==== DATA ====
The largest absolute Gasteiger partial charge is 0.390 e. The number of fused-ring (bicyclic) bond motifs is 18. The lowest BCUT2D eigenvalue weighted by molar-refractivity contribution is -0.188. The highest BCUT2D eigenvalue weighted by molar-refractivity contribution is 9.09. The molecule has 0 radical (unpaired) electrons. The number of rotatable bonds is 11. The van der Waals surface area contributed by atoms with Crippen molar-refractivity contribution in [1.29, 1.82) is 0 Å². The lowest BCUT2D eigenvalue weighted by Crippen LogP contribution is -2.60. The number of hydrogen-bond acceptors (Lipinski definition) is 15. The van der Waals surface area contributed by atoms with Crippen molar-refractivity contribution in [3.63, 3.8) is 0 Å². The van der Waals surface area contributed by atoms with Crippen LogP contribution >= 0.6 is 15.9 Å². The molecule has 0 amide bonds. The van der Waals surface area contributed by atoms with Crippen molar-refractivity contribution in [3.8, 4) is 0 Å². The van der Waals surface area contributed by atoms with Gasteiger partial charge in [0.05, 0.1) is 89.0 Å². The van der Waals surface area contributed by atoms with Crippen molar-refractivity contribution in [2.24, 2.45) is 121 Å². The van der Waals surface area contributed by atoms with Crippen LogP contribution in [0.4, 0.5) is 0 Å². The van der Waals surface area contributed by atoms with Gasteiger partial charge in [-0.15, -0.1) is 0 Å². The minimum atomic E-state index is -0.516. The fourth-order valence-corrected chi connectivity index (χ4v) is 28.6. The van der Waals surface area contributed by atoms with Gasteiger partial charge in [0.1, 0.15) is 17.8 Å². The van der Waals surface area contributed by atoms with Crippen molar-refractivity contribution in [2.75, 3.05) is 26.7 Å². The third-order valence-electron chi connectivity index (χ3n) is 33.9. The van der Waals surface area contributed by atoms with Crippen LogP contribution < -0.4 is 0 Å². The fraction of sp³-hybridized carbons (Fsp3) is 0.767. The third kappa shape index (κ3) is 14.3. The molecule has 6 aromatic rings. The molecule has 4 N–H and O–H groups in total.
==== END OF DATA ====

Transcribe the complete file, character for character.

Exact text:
The largest absolute Gasteiger partial charge is 0.390 e. The number of fused-ring (bicyclic) bond motifs is 18. The lowest BCUT2D eigenvalue weighted by molar-refractivity contribution is -0.188. The highest BCUT2D eigenvalue weighted by molar-refractivity contribution is 9.09. The molecule has 0 radical (unpaired) electrons. The number of rotatable bonds is 11. The van der Waals surface area contributed by atoms with Crippen molar-refractivity contribution in [1.29, 1.82) is 0 Å². The lowest BCUT2D eigenvalue weighted by Crippen LogP contribution is -2.60. The number of hydrogen-bond acceptors (Lipinski definition) is 15. The van der Waals surface area contributed by atoms with Crippen molar-refractivity contribution in [3.63, 3.8) is 0 Å². The van der Waals surface area contributed by atoms with Crippen LogP contribution >= 0.6 is 15.9 Å². The molecule has 0 amide bonds. The van der Waals surface area contributed by atoms with Crippen molar-refractivity contribution in [3.8, 4) is 0 Å². The van der Waals surface area contributed by atoms with Gasteiger partial charge in [0.05, 0.1) is 89.0 Å². The van der Waals surface area contributed by atoms with Crippen molar-refractivity contribution in [2.24, 2.45) is 121 Å². The van der Waals surface area contributed by atoms with Crippen LogP contribution in [0.4, 0.5) is 0 Å². The van der Waals surface area contributed by atoms with Gasteiger partial charge in [-0.15, -0.1) is 0 Å². The minimum atomic E-state index is -0.516. The fourth-order valence-corrected chi connectivity index (χ4v) is 28.6. The van der Waals surface area contributed by atoms with Gasteiger partial charge in [0.1, 0.15) is 17.8 Å². The van der Waals surface area contributed by atoms with Crippen molar-refractivity contribution in [2.75, 3.05) is 26.7 Å². The third-order valence-electron chi connectivity index (χ3n) is 33.9. The van der Waals surface area contributed by atoms with Crippen LogP contribution < -0.4 is 0 Å². The fraction of sp³-hybridized carbons (Fsp3) is 0.767. The third kappa shape index (κ3) is 14.3. The molecule has 6 aromatic rings. The molecule has 4 N–H and O–H groups in total.